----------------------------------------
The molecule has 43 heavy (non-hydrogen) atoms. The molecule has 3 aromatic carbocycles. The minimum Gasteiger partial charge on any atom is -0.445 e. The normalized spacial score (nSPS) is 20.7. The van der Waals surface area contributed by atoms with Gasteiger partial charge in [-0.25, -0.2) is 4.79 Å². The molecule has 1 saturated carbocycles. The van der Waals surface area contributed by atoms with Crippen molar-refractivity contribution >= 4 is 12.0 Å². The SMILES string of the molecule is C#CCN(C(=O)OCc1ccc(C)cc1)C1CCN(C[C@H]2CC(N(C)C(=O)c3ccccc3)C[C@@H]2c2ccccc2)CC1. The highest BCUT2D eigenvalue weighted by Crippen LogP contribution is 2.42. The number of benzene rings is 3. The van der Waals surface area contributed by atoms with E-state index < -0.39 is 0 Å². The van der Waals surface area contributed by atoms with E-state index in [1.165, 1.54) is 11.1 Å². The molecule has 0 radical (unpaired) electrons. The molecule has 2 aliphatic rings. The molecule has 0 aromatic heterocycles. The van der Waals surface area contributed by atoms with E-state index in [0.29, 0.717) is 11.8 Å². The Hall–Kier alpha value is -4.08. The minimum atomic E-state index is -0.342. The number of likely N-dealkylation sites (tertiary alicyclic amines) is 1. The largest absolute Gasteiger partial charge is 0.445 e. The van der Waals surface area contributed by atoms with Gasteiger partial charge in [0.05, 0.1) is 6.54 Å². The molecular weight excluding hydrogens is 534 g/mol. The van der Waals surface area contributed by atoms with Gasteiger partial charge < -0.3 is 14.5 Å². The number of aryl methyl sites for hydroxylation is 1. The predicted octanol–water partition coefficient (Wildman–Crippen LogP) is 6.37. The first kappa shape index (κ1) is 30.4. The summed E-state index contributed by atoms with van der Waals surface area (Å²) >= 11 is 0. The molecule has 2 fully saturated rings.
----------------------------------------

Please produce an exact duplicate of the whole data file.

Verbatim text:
The molecule has 43 heavy (non-hydrogen) atoms. The molecule has 3 aromatic carbocycles. The minimum Gasteiger partial charge on any atom is -0.445 e. The normalized spacial score (nSPS) is 20.7. The van der Waals surface area contributed by atoms with Gasteiger partial charge in [-0.25, -0.2) is 4.79 Å². The molecule has 1 saturated carbocycles. The van der Waals surface area contributed by atoms with Crippen molar-refractivity contribution >= 4 is 12.0 Å². The SMILES string of the molecule is C#CCN(C(=O)OCc1ccc(C)cc1)C1CCN(C[C@H]2CC(N(C)C(=O)c3ccccc3)C[C@@H]2c2ccccc2)CC1. The highest BCUT2D eigenvalue weighted by Crippen LogP contribution is 2.42. The number of benzene rings is 3. The van der Waals surface area contributed by atoms with E-state index < -0.39 is 0 Å². The van der Waals surface area contributed by atoms with E-state index in [1.165, 1.54) is 11.1 Å². The molecule has 0 radical (unpaired) electrons. The molecule has 2 aliphatic rings. The molecule has 0 aromatic heterocycles. The van der Waals surface area contributed by atoms with E-state index in [0.29, 0.717) is 11.8 Å². The Hall–Kier alpha value is -4.08. The minimum atomic E-state index is -0.342. The number of likely N-dealkylation sites (tertiary alicyclic amines) is 1. The largest absolute Gasteiger partial charge is 0.445 e. The van der Waals surface area contributed by atoms with Gasteiger partial charge in [0.05, 0.1) is 6.54 Å². The molecular weight excluding hydrogens is 534 g/mol. The van der Waals surface area contributed by atoms with Gasteiger partial charge < -0.3 is 14.5 Å². The number of aryl methyl sites for hydroxylation is 1. The predicted octanol–water partition coefficient (Wildman–Crippen LogP) is 6.37. The first kappa shape index (κ1) is 30.4. The summed E-state index contributed by atoms with van der Waals surface area (Å²) >= 11 is 0. The molecule has 2 fully saturated rings.